Symphony Members Help Orchestrate in a Local Soup Kitchen
Early in the morning, at 7:30am on Thursday and Friday of each week, the kitchen at St. Luke's Episcopal Church in Ballard is bustling with activity. The coffee pot is surging, there are boxes of food donations being sorted and organized, and the first helping hands are chopping onions or fresh fruit. All of this is preparation to feed between 100-150 people on Fridays at lunchtime. Most who come to the church for lunch are homeless and less fortunate, people who live on the street or have very low income. They include the elderly, women, children, and men, who are all struggling with meeting their basic needs. Several of the helping hands in the kitchen are Seattle Symphony members, who are volunteering before going downtown to rehearsal. Longtime violinist Linda Cole and retired violinist Sue Gregory have been helping out for years, as well as flutist and piccolo player Zart Dombourian Eby. Clarinetist Laurie DeLuca is the newest member of the crew.
About three years ago, Sue, recently retired, was telling Linda about her volunteer work at a feeding program at St. Luke’s. This was something Linda had been interested in doing for quite some time. One day she just showed up at the kitchen at St. Luke’s and asked if they could use some help. "Since then, I’ve peeled a lot of potatoes, chopped a lot of onions and made more cakes than I can count."
There are many volunteers who make the meal possible each week. Nancy Rogers, a longtime member of St. Luke’s Parish has directed the program since its beginning over 20 years ago. The kitchen staff is made up of people from the St. Luke’s congregation, other churches in the community, and people from the community at large. They are also assisted by men from “Victory Outreach,” a halfway-house in Ballard. These are men whose lives are mending as they recover from substance abuse or time spent in prison.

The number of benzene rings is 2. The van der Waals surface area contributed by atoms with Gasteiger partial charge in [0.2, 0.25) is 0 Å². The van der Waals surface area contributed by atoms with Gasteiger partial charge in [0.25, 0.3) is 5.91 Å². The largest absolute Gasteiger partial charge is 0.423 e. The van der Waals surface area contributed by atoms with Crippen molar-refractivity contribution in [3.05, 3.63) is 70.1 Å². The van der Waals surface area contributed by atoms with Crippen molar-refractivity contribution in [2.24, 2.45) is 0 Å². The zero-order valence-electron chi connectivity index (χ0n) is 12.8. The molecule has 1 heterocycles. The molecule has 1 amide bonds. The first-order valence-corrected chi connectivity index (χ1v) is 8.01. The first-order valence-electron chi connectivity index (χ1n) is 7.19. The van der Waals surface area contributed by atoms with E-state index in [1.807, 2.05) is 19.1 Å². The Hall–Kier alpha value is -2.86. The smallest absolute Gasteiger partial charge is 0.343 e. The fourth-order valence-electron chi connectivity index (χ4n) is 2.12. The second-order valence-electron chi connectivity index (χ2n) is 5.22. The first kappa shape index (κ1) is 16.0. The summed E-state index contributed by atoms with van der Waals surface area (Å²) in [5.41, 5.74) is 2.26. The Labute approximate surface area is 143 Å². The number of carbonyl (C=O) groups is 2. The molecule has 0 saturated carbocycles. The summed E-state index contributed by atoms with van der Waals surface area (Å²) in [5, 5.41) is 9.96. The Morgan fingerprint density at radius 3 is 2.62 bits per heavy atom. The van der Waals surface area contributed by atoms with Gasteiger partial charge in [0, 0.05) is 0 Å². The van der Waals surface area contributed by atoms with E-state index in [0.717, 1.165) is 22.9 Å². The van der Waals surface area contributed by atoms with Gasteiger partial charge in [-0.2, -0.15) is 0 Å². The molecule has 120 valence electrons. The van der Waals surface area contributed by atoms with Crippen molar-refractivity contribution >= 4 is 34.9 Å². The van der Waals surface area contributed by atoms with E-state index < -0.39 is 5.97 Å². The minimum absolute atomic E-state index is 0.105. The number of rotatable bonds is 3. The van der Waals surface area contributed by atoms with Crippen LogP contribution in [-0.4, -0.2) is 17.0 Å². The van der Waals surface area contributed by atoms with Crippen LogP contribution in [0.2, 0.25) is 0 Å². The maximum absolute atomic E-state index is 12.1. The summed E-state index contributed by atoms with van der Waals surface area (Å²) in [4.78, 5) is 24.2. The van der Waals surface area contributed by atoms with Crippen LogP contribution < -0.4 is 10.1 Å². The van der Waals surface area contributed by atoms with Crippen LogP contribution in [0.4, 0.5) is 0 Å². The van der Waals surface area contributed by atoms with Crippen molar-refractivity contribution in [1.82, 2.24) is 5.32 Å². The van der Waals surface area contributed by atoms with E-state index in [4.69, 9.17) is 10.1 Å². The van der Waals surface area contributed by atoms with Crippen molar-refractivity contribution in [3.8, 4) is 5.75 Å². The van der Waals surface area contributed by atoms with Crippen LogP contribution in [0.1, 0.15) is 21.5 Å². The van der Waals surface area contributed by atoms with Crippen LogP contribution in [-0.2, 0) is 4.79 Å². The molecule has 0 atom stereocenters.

Food donations come from Food Lifeline, the Ballard Food Bank, and several local retail grocery stores and private donations. All cash donations go directly to the purchase of food, kitchen equipment or repairs. There is no overhead, no paid staff, no offices. All money goes directly to the cause. "The menu is shaped by what is available that day which leads to some very creative cuisine," says Zart. "We try to make due with whatever is available to make the best tasting, most nutritious meal. Nothing is wasted."
Laurie recognizes that "many of our orchestra members draw similarities between the cooperation and teamwork that happens in the kitchen with the necessary components that make up a successful symphony orchestra. The sense of community comes into play as well as creativity, camaraderie, leadership and a sense of doing for the greater good, whether the purpose is to create a delicious meal or a magnificent performance of a symphony. Both address the importance of a fundamental need for people to be fed, both physically and spiritually."
Linda sums up her experience beautifully: "For a lot of our clientele, Friday Lunch is the highlight of their week. They come out of the cold to this refuge where they are treated with kindness and respect, where they find nourishment if only for a day. I'm moved by the kindness of these people, by their appreciation, by their humanness. A person can not help but come away from this experience each week with a greater sense of gratitude for good health, a job, a home and a family."
Donations to Friday lunch can be made to:
St. Luke's Episcopal Church
5710 22nd Ave NW
Seattle, WA 98107